'Girls' Season 3 Premiere: 5 Ways 'Girls' Fans Need the Show to Grow Up

Source: HBO
Source: HBO

Girls is a show about growing up. Over the course of its two seasons, it's done some growing up of its own. But getting older, we know, is an ugly process, and, as the show has progressed, it's begun to shed its lighthearted comedic innocence and foray into far less becoming territory.

There are those who argue that the show has gotten too dark —that Hannah's lapse into OCD (let us not forget the Q-Tip, the haircut), Adam's alcoholism and sexist-asshole-ism, Marnie's various embarrassments, and all the other disasters that befell the characters in season two amounted to a smorgasbord of in-your-face excruciation and little else.

Will the show get lighter or darker in season three? Where exactly in its lunar phase will we find it? Whether Lena Dunham decides to steer her brainchild in the direction of the comedic or the depressing, the romantic or the revolting, we can only hope that the show will go deeper — that it will, like its characters, grow. Here are five things we hope happen in the upcoming season. (Mark your calendars: Sunday, Jan. 12, 10p.m., HBO.)


1. Adam gets a feminist education

Adam's brutishness and faux-sexism provided much of the comic relief of season one (a much-gif'd line: "Yo skank, where you at? Gettin' that pussy pounded?"), but his lack of regard for women reached a new level of severity in season two, particularly in the much-discussed sex scene (some say rape scene) with Natalia.

While it's unlikely that Adam can do a full 180 and still maintain integrity as a character, the show ought to do viewers (and Adam) the service of exploring his complex further. There's something in the tangle of Adam's personality — his clarity, his cruelty, his Thoreauvian self-reliance, his preoccupation with woodworking and other "masculine" arts — that gets at the paradox of contemporary 20-something manhood, and particularly the sort of educated hypermanliness you see in the stretches of Brooklyn in which Girls is set. How can a man be virulent and socially conscious? Girls can and should explore that question through his character.

2. Shoshanna gets #dark

When the depression plague descended upon the cast of Girls last season, Shoshanna was mostly spared. Yes, she had problems with Ray and did a very un-Shoshanna-like thing with a smooth-talking doorman, but season two simply didn't put her through the same hazing that left Hannah looking like one of The Monkees and Marnie making an idiot of herself at a Silicon Alley office party. In order to keep Shosh fresh and well developed, Girls will have to dump some new, messy, adult problems in her lap. It won't be pretty, but it's time Shoshanna carries her share of the darkness burden.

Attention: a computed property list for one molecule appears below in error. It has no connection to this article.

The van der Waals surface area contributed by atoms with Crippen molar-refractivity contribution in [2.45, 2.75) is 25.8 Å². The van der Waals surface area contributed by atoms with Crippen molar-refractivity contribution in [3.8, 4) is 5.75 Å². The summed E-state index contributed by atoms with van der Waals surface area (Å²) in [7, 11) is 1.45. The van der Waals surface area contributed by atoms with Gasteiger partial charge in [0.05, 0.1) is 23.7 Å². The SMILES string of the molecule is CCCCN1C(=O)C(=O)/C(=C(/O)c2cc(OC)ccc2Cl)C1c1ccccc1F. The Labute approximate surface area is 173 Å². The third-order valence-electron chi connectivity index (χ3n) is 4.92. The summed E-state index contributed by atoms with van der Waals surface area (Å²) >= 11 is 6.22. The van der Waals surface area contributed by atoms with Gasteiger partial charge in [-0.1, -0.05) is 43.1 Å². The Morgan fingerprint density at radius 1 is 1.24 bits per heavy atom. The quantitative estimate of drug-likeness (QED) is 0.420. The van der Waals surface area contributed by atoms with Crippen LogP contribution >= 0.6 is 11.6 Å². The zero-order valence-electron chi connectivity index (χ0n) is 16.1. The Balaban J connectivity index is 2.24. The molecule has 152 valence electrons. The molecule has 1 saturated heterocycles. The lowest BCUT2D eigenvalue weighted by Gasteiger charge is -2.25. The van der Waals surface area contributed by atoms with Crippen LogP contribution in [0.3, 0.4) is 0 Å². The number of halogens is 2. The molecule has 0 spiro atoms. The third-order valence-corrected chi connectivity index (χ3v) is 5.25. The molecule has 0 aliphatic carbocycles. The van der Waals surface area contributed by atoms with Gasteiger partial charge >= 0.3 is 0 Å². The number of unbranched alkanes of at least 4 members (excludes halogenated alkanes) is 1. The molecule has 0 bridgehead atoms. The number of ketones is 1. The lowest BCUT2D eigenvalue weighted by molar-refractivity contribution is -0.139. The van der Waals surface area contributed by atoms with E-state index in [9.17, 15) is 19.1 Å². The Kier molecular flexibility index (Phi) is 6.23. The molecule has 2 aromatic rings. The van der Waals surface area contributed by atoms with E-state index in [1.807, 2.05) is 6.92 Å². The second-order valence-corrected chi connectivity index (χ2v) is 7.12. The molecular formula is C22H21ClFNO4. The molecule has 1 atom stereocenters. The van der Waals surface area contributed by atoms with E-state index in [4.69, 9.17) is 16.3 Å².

3. Elijah gets more screen time

Elijah might be accurately described as Hannah's "gay friend," or her "gay ex-boyfriend," and that's precisely the problem with his character. While he's not nearly as limited and stereotypical as some gay characters on television (*cough* Modern Family *cough*), he has yet to transcend his satellite position in Hannah's universe and devil-on-shoulder shtick to become a full character in his own right. His bitchiness and silliness makes for comic gold; but hopefully in season three, he can display a broader emotional spectrum. 

4. Marnie finds a job

Many things look good on Marnie, but joblessness isn't one of them. In season one, when she was a prim gallery assistant with her shit together, she lent the show a stability and relief that it badly needed. In season two — the bulk of which of she spent bumbling around in Unemploymentland and pining after her ex-boyfriend Charlie — she became the show's most irritating character. Marnie's negative experiences, for all the wear and tear they did, failed to make her any more relatable as a human. We'd like to see Marnie find her way back to herself — and that journey likely will involve finding a new job. 

5. Hannah makes sense of the whole Q-Tip episode

The trailer for season three shows Hannah sitting in a therapist's office referring — in typical, aware-of-my-own-dramatics Horvath style — to the nervous breakdown that transpired in season two. This is promising.

Often, television shows that have taken a dark turn will begin a new season on an incongruously bright note (the fourth season of Downton Abbey is a recent example). It's a way of pulling the wool over viewers' eyes, of delivering an emotional shock without paying the narrative consequences. Whatever else may occur, season three of Girls will be an utter failure if it doesn't reckon directly with Hannah's breakdown — without a doubt one of the most nuanced and least varnished depictions of mental illness (however fleeting) on television in recent memory. We hope she recovers; but that recovery must be earned.

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Daniel Lefferts

Daniel Lefferts is a freelance writer living in Manhattan.

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